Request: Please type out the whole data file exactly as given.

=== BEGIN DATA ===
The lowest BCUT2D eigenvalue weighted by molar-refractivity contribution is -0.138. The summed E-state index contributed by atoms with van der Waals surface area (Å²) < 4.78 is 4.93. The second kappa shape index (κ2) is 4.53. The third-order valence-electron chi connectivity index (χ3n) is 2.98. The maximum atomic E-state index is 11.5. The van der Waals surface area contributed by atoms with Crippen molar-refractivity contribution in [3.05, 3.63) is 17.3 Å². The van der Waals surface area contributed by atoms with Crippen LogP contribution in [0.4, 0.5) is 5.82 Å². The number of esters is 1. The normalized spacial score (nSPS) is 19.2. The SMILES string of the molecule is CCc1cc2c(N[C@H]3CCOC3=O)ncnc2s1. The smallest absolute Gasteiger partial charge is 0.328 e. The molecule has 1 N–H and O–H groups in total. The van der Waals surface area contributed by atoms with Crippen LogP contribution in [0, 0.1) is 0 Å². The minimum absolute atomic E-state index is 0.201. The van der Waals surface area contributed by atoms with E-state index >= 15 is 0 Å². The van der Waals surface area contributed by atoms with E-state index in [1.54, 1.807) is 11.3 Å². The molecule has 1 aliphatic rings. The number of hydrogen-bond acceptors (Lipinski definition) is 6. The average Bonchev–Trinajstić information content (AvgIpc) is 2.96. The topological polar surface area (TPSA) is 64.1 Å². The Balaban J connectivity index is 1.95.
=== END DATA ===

The lowest BCUT2D eigenvalue weighted by molar-refractivity contribution is -0.138. The summed E-state index contributed by atoms with van der Waals surface area (Å²) < 4.78 is 4.93. The second kappa shape index (κ2) is 4.53. The third-order valence-electron chi connectivity index (χ3n) is 2.98. The maximum atomic E-state index is 11.5. The van der Waals surface area contributed by atoms with Crippen molar-refractivity contribution in [3.05, 3.63) is 17.3 Å². The van der Waals surface area contributed by atoms with Crippen LogP contribution in [0.4, 0.5) is 5.82 Å². The number of esters is 1. The normalized spacial score (nSPS) is 19.2. The SMILES string of the molecule is CCc1cc2c(N[C@H]3CCOC3=O)ncnc2s1. The smallest absolute Gasteiger partial charge is 0.328 e. The molecule has 1 N–H and O–H groups in total. The van der Waals surface area contributed by atoms with Crippen LogP contribution in [0, 0.1) is 0 Å². The minimum absolute atomic E-state index is 0.201. The van der Waals surface area contributed by atoms with E-state index >= 15 is 0 Å². The van der Waals surface area contributed by atoms with E-state index in [1.54, 1.807) is 11.3 Å². The molecule has 1 aliphatic rings. The number of hydrogen-bond acceptors (Lipinski definition) is 6. The average Bonchev–Trinajstić information content (AvgIpc) is 2.96. The topological polar surface area (TPSA) is 64.1 Å². The Balaban J connectivity index is 1.95.